As a venture capitalist helping high-growth companies scale, one of my top pieces of advice for them has always been around talent acquisition. My team has seen time and time again the correlation between the success of a company and the strength of its people. And while getting the right talent might seem like blatantly obvious wisdom, we’ve watched founder after founder repeat the same, easily preventable hiring mistakes that have kept them from assembling the leadership team they need to properly drive their company’s growth and direction.
The rub? Making the right hires costs you one of your most precious resources: time. If you do it well, finding that new team member can take months of sustained effort. However, if you do it poorly, hundreds of thousands of dollars can go to waste. Often, I find startups don’t want to take the time to go through the talent acquisition process, because it doesn’t have a clear line of sight to revenue. The reality is, if you hire right, it’s the most impactful thing that you can do to improve your bottom line. With that goal in mind, here are five tips for bringing aboard the best team possible:
- Become Your Own Critic
When we’re doing our due diligence on a potential portfolio company, a lot of the questions we ask are meant to probe the strengths and weaknesses of its leader. As an investor, I have greater confidence in founders who are able to identify the gaps in their teams and in themselves. And I’m not the only one with that preference. A recent study by the University College of London surveying 1,873 candidates found that authenticity is key to landing a new job. The lesson here is that instead of trying to hide your weaknesses leaders should own them and then hire someone to add to and complement your skills.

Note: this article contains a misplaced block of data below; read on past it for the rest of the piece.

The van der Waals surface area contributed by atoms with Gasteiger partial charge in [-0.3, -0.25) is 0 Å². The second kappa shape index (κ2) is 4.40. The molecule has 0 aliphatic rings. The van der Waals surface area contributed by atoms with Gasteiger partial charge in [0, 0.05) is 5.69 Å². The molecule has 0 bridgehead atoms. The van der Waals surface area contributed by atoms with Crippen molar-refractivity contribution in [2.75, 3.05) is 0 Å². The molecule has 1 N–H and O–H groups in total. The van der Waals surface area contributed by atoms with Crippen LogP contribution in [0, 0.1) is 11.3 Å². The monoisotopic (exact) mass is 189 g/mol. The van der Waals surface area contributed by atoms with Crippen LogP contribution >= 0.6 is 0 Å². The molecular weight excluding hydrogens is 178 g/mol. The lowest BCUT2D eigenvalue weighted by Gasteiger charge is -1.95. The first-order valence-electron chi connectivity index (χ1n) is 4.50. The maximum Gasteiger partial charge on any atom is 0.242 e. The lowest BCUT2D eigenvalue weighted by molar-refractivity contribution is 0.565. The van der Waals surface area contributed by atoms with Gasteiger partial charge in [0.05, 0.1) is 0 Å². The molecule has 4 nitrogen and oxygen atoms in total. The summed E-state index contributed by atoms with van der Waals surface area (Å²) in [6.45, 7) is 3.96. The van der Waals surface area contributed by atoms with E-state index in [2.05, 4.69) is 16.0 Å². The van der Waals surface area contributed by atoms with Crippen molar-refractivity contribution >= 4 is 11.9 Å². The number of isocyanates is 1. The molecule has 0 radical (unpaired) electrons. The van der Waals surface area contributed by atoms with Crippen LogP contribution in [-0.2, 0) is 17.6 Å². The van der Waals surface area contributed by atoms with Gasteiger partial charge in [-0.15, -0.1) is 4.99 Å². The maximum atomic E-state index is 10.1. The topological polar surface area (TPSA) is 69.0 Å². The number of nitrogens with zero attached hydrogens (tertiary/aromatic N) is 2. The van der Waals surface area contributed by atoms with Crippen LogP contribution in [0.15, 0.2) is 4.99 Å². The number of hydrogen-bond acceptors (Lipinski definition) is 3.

- Ignore Conventional Wisdom
Ever heard the adage, “hire slow, fire fast?” In a Fast Company article called “Why ‘Hire Slow, Fire Fast’ Is A Bunch of BS,” Speek founder and Chief Technology Officer Danny Boice argues that startups have too short a runway to mess around with finding the perfect hire. But in the reaction article, “Why ‘Hire Slow, Fire Fast’ Is A Better Idea Than You Think,” Likeable Media CEO Carrie Kerpen tells the cautionary tale of how hiring too fast almost cost her the business.
So, what’s a CEO to do?
As Boice and Kerpen make clear, there isn’t one right approach for every company. That’s why the advice I’m giving here is specific for early stage, high-growth startups. These companies are typically disciplined stewards of their cash, as they should be. In an effort to extend their runway, they’ll hire too late in the game. That’s a problem. There is such a thing as hiring “too slow.” Avoid that. Bring talent in to help you grow the business before it’s absolutely necessary. If you have some traction, you’re going to need help to capitalize on it. Assuming you are already “firing fast,” there is no hiring mistake more detrimental than failing to scale your company because you didn’t scale your team.
- Don’t Get Desperate